On the Crisis

Some questions


Do we live in a crisis today? If so, what sort of crisis — political? economic? social?

If several simultaneously, how do these crises interrelate?

In other words, what effect does the present global economic downturn have on prospects for politicization? If it results in political radicalization, does it tend toward the Right or toward the Left?

Oppositely, does the absence of a viable leftist alternative today change the character of the social or economic crisis?

What sort of social consequences has the economic crisis generated, in terms of classes? Why the discourse (ideology) of “the disappearing middle class”? At a political level, has this social upheaval led to anything in the way of a renewed “class consciousness”? Is class still even important?

How does the present crisis operate (unfold) in terms of time and space?

How does the present crisis relate to past crises of capital? How is it the same? How is it different?

What is the duration of the present crisis? Is recovery on the horizon? Is there an end in sight? Or are we witnessing, as Marxian economists like Bertell Ollman and Immanuel Wallerstein have contended, the “terminal crisis” of capitalism? If not the end of capitalism as such, does the present crisis at least signal an end to neoliberalism? If so, what is the character of the transition? Does neoliberalism (post-Fordism) revert to a neo-Fordist configuration, or something else? Can the outcome of the this crisis be understood to entail “progress” or “regress”?

How does the crisis in North America since the subprime mortgage crisis of 2008 relate to the sovereign debt crisis in the Eurozone since 2010? Are these crises at all related to the wave of political revolutions of the Arab Spring?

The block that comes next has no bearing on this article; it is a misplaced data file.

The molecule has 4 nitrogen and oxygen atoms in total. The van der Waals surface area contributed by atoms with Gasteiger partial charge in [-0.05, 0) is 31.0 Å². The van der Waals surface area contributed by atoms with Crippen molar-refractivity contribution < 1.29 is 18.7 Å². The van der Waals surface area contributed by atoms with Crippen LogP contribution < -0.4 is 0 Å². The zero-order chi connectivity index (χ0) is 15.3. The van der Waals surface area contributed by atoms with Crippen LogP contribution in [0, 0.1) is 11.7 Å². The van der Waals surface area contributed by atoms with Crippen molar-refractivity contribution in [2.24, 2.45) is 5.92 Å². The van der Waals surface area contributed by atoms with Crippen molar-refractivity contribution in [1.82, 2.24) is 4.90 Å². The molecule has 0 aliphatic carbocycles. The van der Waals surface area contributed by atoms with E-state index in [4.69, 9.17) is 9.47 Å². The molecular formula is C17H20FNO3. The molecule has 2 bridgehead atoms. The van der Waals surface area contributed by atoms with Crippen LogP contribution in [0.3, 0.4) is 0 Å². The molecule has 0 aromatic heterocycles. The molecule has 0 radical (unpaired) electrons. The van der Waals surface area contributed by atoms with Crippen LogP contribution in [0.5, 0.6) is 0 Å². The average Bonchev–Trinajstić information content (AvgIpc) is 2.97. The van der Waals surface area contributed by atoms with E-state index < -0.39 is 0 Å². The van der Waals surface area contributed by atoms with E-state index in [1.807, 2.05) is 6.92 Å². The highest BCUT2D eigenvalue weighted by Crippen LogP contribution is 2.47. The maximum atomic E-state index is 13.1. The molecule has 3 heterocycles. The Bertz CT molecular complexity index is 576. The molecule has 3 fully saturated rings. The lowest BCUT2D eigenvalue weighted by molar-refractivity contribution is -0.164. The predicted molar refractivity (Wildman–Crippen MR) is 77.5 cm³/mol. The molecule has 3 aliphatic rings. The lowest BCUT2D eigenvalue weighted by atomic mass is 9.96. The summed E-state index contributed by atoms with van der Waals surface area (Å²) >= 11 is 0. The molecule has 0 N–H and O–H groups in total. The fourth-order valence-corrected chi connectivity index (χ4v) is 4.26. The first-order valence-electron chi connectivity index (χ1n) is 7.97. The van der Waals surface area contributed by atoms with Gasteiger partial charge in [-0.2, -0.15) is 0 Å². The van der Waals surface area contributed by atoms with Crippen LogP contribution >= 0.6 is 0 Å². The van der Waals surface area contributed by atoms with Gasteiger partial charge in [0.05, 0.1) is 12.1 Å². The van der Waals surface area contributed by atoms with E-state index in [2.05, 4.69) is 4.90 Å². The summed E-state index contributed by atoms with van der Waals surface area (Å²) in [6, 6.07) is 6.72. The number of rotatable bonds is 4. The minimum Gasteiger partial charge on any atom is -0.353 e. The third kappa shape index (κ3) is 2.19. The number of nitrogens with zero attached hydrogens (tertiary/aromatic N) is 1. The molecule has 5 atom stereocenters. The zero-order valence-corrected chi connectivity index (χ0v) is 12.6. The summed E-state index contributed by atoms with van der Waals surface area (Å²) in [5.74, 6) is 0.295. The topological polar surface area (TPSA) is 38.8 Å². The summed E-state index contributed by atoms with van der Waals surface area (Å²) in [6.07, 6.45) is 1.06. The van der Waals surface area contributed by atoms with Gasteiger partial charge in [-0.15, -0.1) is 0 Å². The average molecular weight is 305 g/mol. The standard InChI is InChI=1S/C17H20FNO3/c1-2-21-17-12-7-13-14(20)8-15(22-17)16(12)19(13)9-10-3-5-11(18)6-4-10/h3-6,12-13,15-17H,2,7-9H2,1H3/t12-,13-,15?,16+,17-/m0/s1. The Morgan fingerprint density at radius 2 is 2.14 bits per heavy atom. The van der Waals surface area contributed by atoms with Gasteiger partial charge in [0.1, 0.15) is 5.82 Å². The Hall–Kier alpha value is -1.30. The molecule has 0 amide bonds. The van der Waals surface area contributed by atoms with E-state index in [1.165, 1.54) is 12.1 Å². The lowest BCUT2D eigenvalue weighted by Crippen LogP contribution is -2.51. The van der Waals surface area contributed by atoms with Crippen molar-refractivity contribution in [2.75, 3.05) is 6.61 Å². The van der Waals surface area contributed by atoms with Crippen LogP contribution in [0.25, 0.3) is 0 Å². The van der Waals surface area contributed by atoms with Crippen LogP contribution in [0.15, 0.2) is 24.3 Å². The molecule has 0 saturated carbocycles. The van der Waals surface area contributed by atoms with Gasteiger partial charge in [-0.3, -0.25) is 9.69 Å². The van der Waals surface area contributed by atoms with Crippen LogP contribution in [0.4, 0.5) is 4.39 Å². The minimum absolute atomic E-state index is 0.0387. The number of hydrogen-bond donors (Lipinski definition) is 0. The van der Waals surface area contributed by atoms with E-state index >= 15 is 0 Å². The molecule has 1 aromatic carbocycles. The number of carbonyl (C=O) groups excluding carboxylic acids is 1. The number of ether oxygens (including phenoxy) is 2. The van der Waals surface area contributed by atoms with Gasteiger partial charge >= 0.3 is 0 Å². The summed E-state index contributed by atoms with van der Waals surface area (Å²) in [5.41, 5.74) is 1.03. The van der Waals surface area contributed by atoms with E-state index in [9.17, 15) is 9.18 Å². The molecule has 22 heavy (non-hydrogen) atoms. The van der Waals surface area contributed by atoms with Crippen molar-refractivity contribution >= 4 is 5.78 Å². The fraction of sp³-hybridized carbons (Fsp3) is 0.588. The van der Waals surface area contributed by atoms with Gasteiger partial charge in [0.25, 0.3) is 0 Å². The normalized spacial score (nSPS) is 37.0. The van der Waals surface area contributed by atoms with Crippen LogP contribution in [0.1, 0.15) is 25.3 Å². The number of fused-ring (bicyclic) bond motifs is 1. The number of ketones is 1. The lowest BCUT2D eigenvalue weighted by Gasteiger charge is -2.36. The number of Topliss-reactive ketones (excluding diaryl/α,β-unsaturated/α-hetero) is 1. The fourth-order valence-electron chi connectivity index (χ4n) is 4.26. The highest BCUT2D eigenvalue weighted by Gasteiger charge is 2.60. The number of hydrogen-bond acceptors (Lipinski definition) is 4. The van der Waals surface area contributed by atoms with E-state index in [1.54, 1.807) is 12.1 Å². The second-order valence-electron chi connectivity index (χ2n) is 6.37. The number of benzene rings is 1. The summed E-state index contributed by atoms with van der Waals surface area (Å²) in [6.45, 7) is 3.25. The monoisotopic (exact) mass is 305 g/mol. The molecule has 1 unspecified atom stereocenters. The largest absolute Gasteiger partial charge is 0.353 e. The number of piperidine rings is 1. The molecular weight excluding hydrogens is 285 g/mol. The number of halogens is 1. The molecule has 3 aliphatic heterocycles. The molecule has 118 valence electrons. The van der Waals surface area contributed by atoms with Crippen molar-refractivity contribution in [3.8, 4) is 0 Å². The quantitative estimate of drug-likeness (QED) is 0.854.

What is the extent of the present crisis? How has it been distributed spatially? Unevenly? What does globalization look like during a time of prolonged crisis? Is the era of US hegemony at a close? If so, to where does the locus of geopolitical power now shift? (China? Russia? India?)

Do different interpretations of the crisis really recommend different political strategies?

What are the political stakes of the perennial Marxist debates about crisis or the trajectory of capitalist development? What are the ramifications of disputes over the immiseration thesis, the falling rate of profit, the validity of the labor theory of value, and overproduction vs. underconsumption as the underlying catalyst of capitalist crisis?

Do different methods and analyses of social/economic crisis imply different modes of political organization and mobilization? If so, what sorts of differences?

If not, what is the significance of this fact? What would it mean to say that two interpreters of the crisis might disagree substantially over its root causes and ultimate effects but offer identical political solutions? What would it take to make these disagreements meaningful at a political level again?